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The day book. (Chicago, Ill.) 1911-1917, November 13, 1914, LAST EDITION, Image 9

Image and text provided by University of Illinois at Urbana-Champaign Library, Urbana, IL

Persistent link: http://chroniclingamerica.loc.gov/lccn/sn83045487/1914-11-13/ed-1/seq-9/

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ONE MAN'S OPINIONS
BY N". D. COCHRAN
Lawless ' Law Officers. Judge
Goodwin, in his testimony before the
Merriani crime committee, called at
tention to one crime that isn't com
mitted by criminals, but rather by
officers of the law.
He referred to the arrest of per
sons and their imprisonment by the
police without booking or preferring
any charge against them. In other
words, illegal imprisonment of citi
zens, at the mere whim of the police.
Judge Goodwin said:
"This system of placing a man in
a cell at the pleasure of the police
without lodging a complaint against
him has a tendency to corrupt an
honest man and it gives the detect
tive an arbitrary power. It put the
criminal classes of the city in a po
sition to be dealt with by individual
pleasure rather than by the law. This
haphazard method of dealing with
crime doesn't lead to any material
benefit."
Yes, it's bad enough in dealing
with criminals, but the Chicago po
lice don't stop there. Men and boys
have been arrested and locked up
without booking, when they were not
criminals and had committed no
crime not even a misdemeanor.
During the newspaper lockout and
strike of 1912 wholesale arrests were
made of newsboys, who were locked
up without booking, and the place of
imprisonment was kept scret so that
their friends could neither bail them
out nor resort to habeas corpus.
As fast as they were found and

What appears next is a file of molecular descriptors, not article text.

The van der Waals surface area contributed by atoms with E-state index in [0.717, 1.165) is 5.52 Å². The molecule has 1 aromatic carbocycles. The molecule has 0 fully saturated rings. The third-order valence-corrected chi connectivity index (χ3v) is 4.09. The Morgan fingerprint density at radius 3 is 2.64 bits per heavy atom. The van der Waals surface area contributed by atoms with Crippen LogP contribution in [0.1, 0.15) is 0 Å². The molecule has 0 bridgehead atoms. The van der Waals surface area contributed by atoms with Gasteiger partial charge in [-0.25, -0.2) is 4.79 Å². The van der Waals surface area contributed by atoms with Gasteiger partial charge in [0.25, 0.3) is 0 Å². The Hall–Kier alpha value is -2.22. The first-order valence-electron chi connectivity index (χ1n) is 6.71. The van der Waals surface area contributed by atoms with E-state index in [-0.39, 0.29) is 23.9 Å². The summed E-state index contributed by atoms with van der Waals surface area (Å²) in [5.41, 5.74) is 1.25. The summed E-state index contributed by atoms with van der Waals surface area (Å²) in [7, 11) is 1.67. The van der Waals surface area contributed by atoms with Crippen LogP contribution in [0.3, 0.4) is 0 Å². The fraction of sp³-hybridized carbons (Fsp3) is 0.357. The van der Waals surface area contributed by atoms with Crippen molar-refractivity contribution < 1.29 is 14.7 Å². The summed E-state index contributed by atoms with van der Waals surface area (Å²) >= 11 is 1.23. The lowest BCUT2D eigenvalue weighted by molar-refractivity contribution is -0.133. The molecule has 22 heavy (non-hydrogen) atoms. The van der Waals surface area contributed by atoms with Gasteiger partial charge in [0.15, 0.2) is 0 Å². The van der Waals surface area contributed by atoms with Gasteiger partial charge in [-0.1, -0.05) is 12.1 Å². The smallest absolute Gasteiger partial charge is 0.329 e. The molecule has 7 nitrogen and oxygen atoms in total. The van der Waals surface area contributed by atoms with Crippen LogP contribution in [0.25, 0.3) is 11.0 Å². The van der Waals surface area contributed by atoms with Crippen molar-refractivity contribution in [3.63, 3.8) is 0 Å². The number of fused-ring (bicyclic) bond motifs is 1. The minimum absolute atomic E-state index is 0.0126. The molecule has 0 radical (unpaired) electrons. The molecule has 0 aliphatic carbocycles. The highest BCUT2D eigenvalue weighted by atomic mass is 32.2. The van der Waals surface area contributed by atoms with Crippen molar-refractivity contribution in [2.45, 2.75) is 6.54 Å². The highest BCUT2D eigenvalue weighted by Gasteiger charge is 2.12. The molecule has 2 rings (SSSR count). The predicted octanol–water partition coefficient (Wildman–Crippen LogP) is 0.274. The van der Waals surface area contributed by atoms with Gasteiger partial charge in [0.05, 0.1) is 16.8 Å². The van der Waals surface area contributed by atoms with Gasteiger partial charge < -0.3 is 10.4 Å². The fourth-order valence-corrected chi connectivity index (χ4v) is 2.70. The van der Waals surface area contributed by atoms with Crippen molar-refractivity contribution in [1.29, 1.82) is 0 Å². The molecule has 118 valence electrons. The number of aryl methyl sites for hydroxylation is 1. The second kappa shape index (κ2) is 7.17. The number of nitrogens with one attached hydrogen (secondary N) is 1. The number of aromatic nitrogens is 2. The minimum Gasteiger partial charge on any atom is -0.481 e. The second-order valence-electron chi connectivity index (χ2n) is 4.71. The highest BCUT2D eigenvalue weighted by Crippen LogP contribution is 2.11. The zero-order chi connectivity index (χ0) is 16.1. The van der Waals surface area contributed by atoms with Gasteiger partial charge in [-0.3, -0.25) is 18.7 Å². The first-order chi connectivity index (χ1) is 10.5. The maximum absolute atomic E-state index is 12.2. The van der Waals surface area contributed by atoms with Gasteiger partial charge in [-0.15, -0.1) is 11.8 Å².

brought into court they were dis
charged because there was no evi
dence against them.
The police department was prac
tically put at the disposal of the
newspaper publishers of Chicago and
used to fight the battles of the pub
lishers against newsboys and union
workmen.
And, besides the police, the law
less publishers had gunmen and slug-
gers on their private payroll, sworn,
in, however, as deputy sheriffs and.
policemen. Two murders were com
mitted by these newspaper gunmen,
and nobody was ever punished for
those crimes.
Men who make such lawless use
of the machinery of the law to serve
their own private, selfish purpose are
more dangerous criminals than all of
the pickpockets in town.
The conduct of the police toward
the striking waitresses is another in
stance of the criminal misuse of the
police power.
The Third Degree, which is a com
mon practice in Chicago, is still an
other instance of the lawlessness of.
the police department.
There is plenty of room for inves
tigation of crime on the part of offic
ers of the law, if the Merriam com
mittee has the sand to investigate.
State's Attorney Hoyne has shown
up some of the police lawlessness.
The Female of the Species. We've
sjmply got to do something to protect
pure men from the guDe of designing
women. The Rev. Hudson Baker of
New York got acquainted with Mrs.
Marion Waugh Brashears at a board
ing house, testified that Mrs. Brash
ears used to come to his room and
discuss Dante's Inferno the one
with the horrible pictures and also
new thought.
The pure Rev. Baker stood this all
right, but one night he went walking
with the designing minx. They
walked in a park. And here it was
that Mrs. Brashears went entirely too
far. She actually took hold of the
Rev. Baker's arm, and he testifies
that he was "unutterably shocked."
The lawyer asked him if it wasn't
possible that she took his arm for
support over a rough path.
"No," said this pure-minded male.
"No, I am afraid not I am afraid she
took it caressingly. I withdrew my
arm, and she made no comment,"
Isn't that awful? Wasn't it rude
of Marion!,
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